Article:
Research into the so-called, "paranormal" has found that the kinds of experiences children and adults, when in an altered state, frequently experience are the kinds of things which, when experienced unexpectedly, are brushed off as, "just your imagination." (Also, as an aside, when in a hypnotized state of consciousness, individuals are able to demonstrate superhuman, as well as psychic, abilities)

We adult humans have become a strange lot; because of intended conditioning/Indoctrination, we believe that everyone else in the world experiences our world in exactly the same way as we do. Young children, about the time they begin to talk, discover that not everyone experiences what they are experiencing, by the shock they elicit by talking about those experiences, or memories. Depending upon the reactions of the adults in their world, the child will either continue to share his/her experiences, or he/she will stop talking about them, and, because of the above-indicated changes in their brain waves as they grow older, will stop having them altogether.

As indicated previously, our imaginations are actually one of what I now call the, "human superpowers." However, we have been convinced that an imagination may be useful, if we are creative or inventive, but, nothing more than helpful in coming up with new ideas. Otherwise, we have been Programmed from our earliest years, by the adults in our world, and later, through the Educational System, Indoctrinated to ignore anything not accepted as, "Scientific." If one does have fleeting experiences which do not fit in to that System, they are passed off as, if not a product of one's imagination, the result of either coincidence or trickery/illusion, and forgotten.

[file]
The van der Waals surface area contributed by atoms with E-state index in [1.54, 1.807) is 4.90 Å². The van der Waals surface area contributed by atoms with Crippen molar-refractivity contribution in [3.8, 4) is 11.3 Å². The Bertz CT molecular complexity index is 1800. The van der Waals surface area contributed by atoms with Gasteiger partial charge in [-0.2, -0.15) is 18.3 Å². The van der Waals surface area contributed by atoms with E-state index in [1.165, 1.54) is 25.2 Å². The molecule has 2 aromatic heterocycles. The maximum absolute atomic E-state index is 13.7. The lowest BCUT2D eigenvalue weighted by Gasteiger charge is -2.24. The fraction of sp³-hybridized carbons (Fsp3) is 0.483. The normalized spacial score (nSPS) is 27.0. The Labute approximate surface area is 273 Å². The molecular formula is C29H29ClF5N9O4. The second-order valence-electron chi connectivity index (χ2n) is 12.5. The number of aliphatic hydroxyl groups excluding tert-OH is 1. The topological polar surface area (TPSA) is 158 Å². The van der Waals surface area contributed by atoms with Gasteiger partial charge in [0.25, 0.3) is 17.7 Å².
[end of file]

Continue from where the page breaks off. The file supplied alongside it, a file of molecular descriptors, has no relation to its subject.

Author's Bio: 

My self-educational background has been in learning, and writing about, why people do what they do. My educational background includes the study of established Belief Systems in the field of Psychology, ranging from Freudian theory through Abraham Maslow's work on fully-functioning individuals, as well as Art. My BA is in Human Services, and my Masters is in Art Therapy--MA-AT.

In the 1970's I wrote a manuscript, (unpublished) called: You in the Process of Becoming; A Guide to the Self. In it I outlined a systems approach to understanding human behavioral dis-functioning. My current writing and thinking is an outgrowth of the understanding that, if an individual wishes to be able to think, "critically," i.e., originally, clearly and without contamination from Consensus Belief Systems, it is essential for that individual to thoroughly understand their own underlying Belief System.

This approach can be used in understanding an individual's problems in dealing with everyday situations and problems in relationships. In discovering how one's underlying beliefs shape personal behavior, and examining where those beliefs came from, can do much to change the resultant behavior.